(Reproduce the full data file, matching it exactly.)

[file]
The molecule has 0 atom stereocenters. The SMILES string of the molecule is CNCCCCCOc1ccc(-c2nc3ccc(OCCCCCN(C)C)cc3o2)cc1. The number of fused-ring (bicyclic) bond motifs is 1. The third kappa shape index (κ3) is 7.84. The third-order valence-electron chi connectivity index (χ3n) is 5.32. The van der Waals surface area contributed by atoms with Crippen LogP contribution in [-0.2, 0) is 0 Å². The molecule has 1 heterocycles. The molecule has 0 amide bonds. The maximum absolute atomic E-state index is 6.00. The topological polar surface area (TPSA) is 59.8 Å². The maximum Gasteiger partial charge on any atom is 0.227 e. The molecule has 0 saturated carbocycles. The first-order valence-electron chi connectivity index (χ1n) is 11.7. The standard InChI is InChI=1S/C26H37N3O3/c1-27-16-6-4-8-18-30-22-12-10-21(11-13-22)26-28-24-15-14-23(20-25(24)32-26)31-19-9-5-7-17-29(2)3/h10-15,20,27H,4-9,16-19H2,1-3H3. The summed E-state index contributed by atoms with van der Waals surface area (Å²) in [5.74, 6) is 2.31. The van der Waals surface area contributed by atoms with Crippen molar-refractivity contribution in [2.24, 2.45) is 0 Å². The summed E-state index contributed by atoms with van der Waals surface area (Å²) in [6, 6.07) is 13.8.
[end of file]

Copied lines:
The molecule has 0 atom stereocenters. The SMILES string of the molecule is CNCCCCCOc1ccc(-c2nc3ccc(OCCCCCN(C)C)cc3o2)cc1. The number of fused-ring (bicyclic) bond motifs is 1. The third kappa shape index (κ3) is 7.84. The third-order valence-electron chi connectivity index (χ3n) is 5.32. The van der Waals surface area contributed by atoms with Crippen LogP contribution in [-0.2, 0) is 0 Å². The molecule has 1 heterocycles. The molecule has 0 amide bonds. The maximum absolute atomic E-state index is 6.00. The topological polar surface area (TPSA) is 59.8 Å². The maximum Gasteiger partial charge on any atom is 0.227 e. The molecule has 0 saturated carbocycles. The first-order valence-electron chi connectivity index (χ1n) is 11.7. The standard InChI is InChI=1S/C26H37N3O3/c1-27-16-6-4-8-18-30-22-12-10-21(11-13-22)26-28-24-15-14-23(20-25(24)32-26)31-19-9-5-7-17-29(2)3/h10-15,20,27H,4-9,16-19H2,1-3H3. The summed E-state index contributed by atoms with van der Waals surface area (Å²) in [5.74, 6) is 2.31. The van der Waals surface area contributed by atoms with Crippen molar-refractivity contribution in [2.24, 2.45) is 0 Å². The summed E-state index contributed by atoms with van der Waals surface area (Å²) in [6, 6.07) is 13.8.